Castillo de Alcalá de Guadaíra

Seville enchants

Doñana stretches across a vast plain between Seville and the Atlantic Ocean. Sun, air, water and mud are the protagonists for hundreds of kilometres around this enormous and uninhabited geological basin, the history of an Andalusia eroded, transported and sedimented here over millions of years.

The purpose of this guide is to provide a useful tool to enjoy this area of Seville, a jewel of Europe and a paradise for nature and birdwatching lovers.

This Special Conservation Area (SCA) covers some 4,772 ha, mostly in the province of Seville. This site features prominently in the Andalusian Natura 2000 network owing to its special importance for the conservation of riparian habitats, certain fish species included in the Habitats Directive and, in general, the river ecosystem and the connectivity it provides as an ecological corridor.

We will start the route on Avenida Dr. Fleming in Las Cabezas de San Juan until we reach a roundabout. We will have to turn right on Calle Blas Infante. After 100 metres we come to a crossroads where we must continue straight on along the Avenida de Jesús Nazareno, where we leave Las Cabezas and take the SE-5208 road.

This natural enclave is one of the most important in Europe. It is an extremely important wintering, migratory and breeding area for many bird species. Furthermore, it is one of the last havens for endangered wildlife species such as the Imperial eagle or the Iberian lynx.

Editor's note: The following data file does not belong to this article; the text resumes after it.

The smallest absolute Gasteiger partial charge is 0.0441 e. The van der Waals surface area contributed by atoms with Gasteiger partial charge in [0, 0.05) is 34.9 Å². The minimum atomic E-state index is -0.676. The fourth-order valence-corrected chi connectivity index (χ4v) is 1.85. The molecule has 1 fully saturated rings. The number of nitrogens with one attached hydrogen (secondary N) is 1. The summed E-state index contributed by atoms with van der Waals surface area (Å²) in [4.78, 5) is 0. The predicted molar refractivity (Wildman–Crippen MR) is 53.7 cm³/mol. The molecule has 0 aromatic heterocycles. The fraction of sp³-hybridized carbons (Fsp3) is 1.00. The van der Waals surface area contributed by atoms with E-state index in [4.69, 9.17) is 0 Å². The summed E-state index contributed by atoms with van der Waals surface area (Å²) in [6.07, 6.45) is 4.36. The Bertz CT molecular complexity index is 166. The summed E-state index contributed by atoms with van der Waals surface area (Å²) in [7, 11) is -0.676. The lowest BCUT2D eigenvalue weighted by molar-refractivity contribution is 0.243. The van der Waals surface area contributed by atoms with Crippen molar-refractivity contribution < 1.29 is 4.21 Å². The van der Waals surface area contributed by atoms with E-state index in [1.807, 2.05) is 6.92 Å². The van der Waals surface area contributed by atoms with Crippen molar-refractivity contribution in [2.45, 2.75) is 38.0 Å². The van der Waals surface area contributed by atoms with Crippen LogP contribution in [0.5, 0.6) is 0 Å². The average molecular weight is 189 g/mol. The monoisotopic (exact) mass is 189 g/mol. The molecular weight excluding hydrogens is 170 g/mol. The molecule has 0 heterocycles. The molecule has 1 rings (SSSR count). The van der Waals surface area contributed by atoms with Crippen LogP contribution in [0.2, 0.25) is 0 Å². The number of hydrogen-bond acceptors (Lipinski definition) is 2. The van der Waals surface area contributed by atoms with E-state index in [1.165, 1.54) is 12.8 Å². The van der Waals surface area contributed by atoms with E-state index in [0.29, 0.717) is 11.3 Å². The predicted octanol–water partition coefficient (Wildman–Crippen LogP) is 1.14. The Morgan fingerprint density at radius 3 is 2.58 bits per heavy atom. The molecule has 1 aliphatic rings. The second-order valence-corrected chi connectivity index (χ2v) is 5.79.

The Brazo del Este was one of the two branches into which the lower section of the River Guadalquivir was divided. In the marshland plain, The River Guadalquivir splits into several branches when it reaches the marsh plains. The three largest branches were the Brazo del Este, Enmedio, which is the current watercourse, and Torre, also known as the Northwest Branch.

This natural enclave is one of the most important in Europe. It is an extremely important wintering, migratory and breeding area for many bird species. Furthermore, it is one of the last havens for endangered wildlife species such as the Imperial eagle or the Iberian lynx.